With most of Lac La Croix behind me because of the favorable winds yesterday, I only had 2 miles to paddle before reaching the next set of pictographs. These pictographs had a different personality than the last set. This set has less painting, but they seemed to represent people and human figures more than animal. The paintings also included handprints. The wind was high so I couldnt spent to much time at the pictographs so I continued on the short distance remaining to Beatty Portage which will take me into Loon Lake. Beatty Portage is a "Marine Rail Portage" used to haul large boats across. It was actually interesting to see the primitive cable and hoist system used to pull a cast that rode on the miniature rail road tracks. After paddling 5 miles on Loon Lake I came to Loon Lake Portage, another marine rail type portage. There are no roads into an of these areas, but yet these mechanical rail portages were equipped with power from generators and had cabins where the operators lived. The US Government leases the land to the operators who live at these remote portages and charge people $5.00 for canoe and $10.00 for a boat to haul them across. I of course had to carry my gear, as a mechanical portage would be cheating. There are only 2 or 3 mechanical portages in the BWCAW. These link the large lakes Namakan, Lac La Croix, and Rainy Lake together so large boats can get between lakes.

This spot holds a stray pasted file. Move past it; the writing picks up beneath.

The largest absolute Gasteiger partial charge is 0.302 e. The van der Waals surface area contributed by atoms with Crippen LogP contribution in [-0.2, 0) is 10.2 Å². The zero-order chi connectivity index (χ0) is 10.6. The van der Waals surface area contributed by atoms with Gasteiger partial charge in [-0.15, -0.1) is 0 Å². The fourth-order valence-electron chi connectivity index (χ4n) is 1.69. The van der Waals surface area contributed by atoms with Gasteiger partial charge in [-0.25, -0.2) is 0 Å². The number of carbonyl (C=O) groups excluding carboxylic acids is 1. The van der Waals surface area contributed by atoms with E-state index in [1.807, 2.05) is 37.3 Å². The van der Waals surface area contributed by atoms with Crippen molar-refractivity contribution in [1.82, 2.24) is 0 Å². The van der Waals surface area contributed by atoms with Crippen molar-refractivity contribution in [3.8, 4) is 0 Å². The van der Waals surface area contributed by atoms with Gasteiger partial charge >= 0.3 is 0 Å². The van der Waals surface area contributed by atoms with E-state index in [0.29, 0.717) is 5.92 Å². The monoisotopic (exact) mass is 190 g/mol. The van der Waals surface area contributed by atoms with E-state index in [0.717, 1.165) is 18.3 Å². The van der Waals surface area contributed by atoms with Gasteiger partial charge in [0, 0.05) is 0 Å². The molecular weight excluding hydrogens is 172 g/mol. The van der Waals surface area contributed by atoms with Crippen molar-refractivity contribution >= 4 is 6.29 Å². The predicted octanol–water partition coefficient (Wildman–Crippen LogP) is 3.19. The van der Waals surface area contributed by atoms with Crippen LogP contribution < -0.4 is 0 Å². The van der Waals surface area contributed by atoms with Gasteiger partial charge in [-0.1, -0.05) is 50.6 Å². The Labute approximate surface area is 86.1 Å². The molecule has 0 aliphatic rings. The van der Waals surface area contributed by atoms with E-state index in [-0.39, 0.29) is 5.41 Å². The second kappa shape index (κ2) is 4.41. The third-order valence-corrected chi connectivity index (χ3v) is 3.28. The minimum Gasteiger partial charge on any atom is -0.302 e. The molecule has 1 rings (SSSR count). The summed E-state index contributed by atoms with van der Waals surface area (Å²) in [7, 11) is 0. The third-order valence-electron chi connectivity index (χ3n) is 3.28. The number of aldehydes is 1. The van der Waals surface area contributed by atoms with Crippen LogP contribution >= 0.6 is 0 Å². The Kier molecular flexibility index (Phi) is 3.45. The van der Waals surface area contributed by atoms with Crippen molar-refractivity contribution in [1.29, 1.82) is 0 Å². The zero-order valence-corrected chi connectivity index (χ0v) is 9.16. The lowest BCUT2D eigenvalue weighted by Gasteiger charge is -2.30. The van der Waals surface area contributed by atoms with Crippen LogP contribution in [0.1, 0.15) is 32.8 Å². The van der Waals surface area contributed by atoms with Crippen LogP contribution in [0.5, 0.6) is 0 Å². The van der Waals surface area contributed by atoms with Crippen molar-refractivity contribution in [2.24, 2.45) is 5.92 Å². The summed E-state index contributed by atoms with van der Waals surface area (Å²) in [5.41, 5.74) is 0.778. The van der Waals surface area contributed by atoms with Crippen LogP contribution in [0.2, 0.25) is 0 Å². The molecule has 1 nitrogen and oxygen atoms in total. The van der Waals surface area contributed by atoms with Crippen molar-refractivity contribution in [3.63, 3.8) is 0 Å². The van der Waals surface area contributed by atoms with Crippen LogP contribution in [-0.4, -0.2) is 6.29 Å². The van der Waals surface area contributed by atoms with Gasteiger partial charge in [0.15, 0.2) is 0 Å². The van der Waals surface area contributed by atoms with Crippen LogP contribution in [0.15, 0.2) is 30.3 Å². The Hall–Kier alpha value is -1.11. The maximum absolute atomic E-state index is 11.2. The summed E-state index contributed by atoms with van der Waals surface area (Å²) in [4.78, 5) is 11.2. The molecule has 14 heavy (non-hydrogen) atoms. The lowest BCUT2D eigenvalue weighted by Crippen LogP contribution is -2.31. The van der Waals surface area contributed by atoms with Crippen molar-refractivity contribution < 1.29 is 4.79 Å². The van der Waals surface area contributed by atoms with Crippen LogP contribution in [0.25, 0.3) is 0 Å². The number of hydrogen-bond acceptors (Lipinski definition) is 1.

After crossing Loon Lake Portage I set the kayak down too hard and broke the video camera mount. Now I would have to leave the camera on the kayak bottom between my legs and handhold the camera if something exciting happened. I paddled into little Vermilion Lake and camped there for the night.